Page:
HOGMANAY celebrations in Edinburgh “tick all the boxes” for a terror attack, a security advisor to Police Scotland has warned.
High-profile events offering potential mass casualties fit the remit of Manchester Arena or London Bridge-style lone wolf or organised group assaults.
Counter terrorism security advisor Neil Philip said there was no specific threat but stressed the nationwide alert remains severe, meaning a UK attack is highly likely.
“George Street is already crammed with people,” said Mr Philip. “Hogmanay with 80,000 people on Princes Street with the castle as a backdrop ticks all these boxes.”
The Edinburgh police advisor warned shopkeepers, hotel staff and taxi drivers at Usher Hall to be on their guard over Christmas and New Year during a routine security briefing.
“It takes a lot of planning,” said Mr Philip, of large-scale attacks. “If there’s a lot of people involved in the planning process, there’s a chance some of the information leaks out and the security services can disrupt and stop the attack.”
Evacuation drills and emergency procedures need to be practised otherwise they were “just ink on paper”, he added.
Mr Phillip warned attackers might appear “perfectly normal” and advised business owners and staff to trust their instincts on anything appearing abnormal or suspicious.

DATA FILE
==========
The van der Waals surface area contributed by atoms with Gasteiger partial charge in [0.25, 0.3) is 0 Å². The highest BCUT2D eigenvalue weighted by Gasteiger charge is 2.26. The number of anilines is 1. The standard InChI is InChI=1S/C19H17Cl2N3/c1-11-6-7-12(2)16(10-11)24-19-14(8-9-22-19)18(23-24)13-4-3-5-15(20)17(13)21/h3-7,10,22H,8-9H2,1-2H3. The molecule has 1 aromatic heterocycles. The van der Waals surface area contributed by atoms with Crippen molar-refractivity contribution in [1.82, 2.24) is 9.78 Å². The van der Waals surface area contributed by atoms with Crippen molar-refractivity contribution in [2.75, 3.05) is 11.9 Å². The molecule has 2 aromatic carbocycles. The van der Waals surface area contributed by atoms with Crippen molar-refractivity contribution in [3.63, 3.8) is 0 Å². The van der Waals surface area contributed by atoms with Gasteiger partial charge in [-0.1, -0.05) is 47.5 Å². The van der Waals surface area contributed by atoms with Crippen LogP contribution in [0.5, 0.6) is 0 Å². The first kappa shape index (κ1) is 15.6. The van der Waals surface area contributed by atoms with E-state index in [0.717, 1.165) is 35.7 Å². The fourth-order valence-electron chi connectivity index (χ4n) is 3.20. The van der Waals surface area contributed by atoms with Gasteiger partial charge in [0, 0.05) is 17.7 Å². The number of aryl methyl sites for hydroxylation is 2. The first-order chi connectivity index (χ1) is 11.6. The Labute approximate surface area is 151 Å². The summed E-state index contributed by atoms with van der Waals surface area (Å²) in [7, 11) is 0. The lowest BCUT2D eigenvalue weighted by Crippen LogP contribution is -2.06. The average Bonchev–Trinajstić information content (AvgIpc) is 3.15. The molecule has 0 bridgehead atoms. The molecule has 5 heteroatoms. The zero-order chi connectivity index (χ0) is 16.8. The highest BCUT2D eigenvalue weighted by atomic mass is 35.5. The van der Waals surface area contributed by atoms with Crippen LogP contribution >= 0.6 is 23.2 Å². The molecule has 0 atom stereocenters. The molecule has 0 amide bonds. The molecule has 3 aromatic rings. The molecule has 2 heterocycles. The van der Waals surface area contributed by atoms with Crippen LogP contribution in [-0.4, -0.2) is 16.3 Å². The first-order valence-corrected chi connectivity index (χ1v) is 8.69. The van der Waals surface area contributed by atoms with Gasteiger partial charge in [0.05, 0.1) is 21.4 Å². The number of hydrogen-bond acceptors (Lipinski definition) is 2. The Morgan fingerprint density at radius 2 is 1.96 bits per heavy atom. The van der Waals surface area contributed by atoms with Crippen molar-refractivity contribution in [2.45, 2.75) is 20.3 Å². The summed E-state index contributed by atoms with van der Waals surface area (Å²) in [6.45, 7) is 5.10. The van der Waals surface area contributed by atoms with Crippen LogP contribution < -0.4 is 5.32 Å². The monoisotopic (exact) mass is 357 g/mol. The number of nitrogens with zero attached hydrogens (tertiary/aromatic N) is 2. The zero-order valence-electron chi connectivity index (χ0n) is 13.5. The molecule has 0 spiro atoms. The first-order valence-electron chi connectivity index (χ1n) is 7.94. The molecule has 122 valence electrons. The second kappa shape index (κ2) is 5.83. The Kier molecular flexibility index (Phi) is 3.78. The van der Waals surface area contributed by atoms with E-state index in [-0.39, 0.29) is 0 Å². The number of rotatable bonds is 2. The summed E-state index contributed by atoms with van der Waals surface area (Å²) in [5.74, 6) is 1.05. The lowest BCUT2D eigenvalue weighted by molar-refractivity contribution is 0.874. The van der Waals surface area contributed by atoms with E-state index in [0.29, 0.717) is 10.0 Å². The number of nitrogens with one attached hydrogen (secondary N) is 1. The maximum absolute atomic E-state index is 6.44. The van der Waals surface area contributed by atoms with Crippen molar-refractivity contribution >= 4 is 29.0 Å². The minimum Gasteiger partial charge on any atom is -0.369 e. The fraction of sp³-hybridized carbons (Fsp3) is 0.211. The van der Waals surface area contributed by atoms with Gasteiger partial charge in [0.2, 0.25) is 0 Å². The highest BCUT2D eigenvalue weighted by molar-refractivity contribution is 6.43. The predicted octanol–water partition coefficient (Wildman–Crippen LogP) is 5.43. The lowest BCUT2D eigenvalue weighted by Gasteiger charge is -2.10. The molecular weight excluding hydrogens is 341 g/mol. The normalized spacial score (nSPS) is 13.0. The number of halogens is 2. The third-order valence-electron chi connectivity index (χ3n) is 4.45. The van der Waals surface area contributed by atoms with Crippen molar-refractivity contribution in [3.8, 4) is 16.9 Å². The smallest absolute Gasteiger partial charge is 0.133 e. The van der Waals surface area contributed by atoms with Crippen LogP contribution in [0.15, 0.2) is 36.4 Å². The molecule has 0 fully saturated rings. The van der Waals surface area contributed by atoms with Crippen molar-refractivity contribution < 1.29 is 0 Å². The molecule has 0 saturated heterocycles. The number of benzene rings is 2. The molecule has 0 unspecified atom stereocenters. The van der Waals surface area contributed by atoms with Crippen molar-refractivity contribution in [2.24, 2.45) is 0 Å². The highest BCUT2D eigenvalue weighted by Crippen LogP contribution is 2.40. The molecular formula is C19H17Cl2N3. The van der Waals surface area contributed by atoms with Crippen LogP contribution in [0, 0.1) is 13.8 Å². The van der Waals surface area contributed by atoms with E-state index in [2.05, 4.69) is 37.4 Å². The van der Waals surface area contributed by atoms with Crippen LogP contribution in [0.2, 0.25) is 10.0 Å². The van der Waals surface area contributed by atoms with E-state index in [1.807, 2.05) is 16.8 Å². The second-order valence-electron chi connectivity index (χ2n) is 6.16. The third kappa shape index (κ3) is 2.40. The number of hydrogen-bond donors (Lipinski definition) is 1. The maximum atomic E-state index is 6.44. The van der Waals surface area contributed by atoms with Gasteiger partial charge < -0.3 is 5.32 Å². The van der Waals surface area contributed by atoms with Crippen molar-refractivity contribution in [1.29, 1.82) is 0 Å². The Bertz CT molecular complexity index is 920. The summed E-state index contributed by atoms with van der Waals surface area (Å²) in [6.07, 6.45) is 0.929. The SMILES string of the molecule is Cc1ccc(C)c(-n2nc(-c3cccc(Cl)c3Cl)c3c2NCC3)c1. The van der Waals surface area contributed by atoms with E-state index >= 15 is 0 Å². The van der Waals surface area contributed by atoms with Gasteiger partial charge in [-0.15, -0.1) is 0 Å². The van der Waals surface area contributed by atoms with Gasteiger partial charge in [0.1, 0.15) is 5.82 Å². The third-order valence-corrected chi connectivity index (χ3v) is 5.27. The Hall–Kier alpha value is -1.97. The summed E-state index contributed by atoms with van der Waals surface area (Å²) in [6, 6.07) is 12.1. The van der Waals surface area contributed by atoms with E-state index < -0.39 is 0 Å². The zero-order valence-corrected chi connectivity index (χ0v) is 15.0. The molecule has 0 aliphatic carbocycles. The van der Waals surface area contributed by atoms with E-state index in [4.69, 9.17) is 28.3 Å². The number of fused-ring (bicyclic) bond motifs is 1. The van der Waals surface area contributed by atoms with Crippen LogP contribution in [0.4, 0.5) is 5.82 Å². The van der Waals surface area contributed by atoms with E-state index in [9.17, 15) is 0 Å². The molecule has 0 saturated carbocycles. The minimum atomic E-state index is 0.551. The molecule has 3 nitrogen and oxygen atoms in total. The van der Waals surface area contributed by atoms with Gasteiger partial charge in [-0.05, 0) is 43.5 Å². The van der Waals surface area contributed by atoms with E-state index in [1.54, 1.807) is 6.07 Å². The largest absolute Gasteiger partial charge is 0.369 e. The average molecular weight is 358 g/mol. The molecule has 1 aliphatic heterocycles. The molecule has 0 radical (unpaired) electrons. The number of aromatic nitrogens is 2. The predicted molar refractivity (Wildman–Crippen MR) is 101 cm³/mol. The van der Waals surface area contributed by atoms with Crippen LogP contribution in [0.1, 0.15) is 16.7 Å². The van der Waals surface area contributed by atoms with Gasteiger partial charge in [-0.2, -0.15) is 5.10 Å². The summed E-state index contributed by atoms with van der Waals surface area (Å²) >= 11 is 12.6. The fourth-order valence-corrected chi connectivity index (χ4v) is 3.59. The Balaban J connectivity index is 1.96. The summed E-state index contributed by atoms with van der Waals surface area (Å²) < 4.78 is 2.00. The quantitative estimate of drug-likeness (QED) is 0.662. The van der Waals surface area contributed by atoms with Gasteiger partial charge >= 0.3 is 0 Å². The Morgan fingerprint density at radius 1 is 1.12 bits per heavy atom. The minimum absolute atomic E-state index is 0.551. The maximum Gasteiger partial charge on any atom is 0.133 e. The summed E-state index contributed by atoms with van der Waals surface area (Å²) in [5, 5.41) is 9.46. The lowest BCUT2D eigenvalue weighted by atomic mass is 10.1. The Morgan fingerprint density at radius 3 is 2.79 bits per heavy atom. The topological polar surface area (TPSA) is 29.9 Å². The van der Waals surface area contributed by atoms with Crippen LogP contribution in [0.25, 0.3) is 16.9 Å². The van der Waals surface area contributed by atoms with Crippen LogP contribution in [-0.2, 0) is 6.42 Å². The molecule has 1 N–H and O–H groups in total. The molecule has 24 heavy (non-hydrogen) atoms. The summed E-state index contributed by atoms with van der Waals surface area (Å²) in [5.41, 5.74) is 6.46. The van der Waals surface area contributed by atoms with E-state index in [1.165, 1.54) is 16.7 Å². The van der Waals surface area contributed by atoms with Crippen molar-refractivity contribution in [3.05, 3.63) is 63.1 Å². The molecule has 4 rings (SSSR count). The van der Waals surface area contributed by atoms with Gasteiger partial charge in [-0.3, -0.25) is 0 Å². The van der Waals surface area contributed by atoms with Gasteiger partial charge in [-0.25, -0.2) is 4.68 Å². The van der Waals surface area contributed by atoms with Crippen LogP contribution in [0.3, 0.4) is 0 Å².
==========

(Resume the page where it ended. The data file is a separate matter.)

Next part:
“We would rather know about any suspicious activity and investigate it than not know about it at all,” said Mr Phillip. “It might be part of a pattern of behaviour.”
But he also sought to reassure the audience.
“There is no known threat to Edinburgh as it stands – if there was, we would tell you,” he said.
In October, security services staged a three day drill at the Royal Bank of Scotland HQ at Gogar which simulated an attack being underway in the capital.
Armed police, tactical units, medics and other first responders simulated how they would respond in a live situation.
The high-level event included home secretary Amber Rudd chairing a Cobra meeting at Westminster and the Scottish government’s resilience room being activated.
Actors played the part of blood soaked terror victims including several ‘dead’ bodies, and others being stretchered away.
Among those taking part in the drills were Police Scotland, Northumbria Police, the Scottish Fire and Rescue Service, Scottish Ambulance Service, North East Ambulance Service, Transport Scotland, NHS Scotland and Ministry of Defence.
Councillor Donald Wilson, culture and communities convener at the City of Edinburgh Council, said: “Hogmanay is one of the busiest nights of the year in Edinburgh. Appropriate measures have of course been put in place this winter, as they are every year, to ensure the security of our popular winter festival destinations.”
A spokesperson for Underbelly, organisers of Edinburgh’s Christmas and Hogmanay, said: “The safety and security of staff and visitors to Edinburgh’s Christmas and Hogmanay is our number one priority.”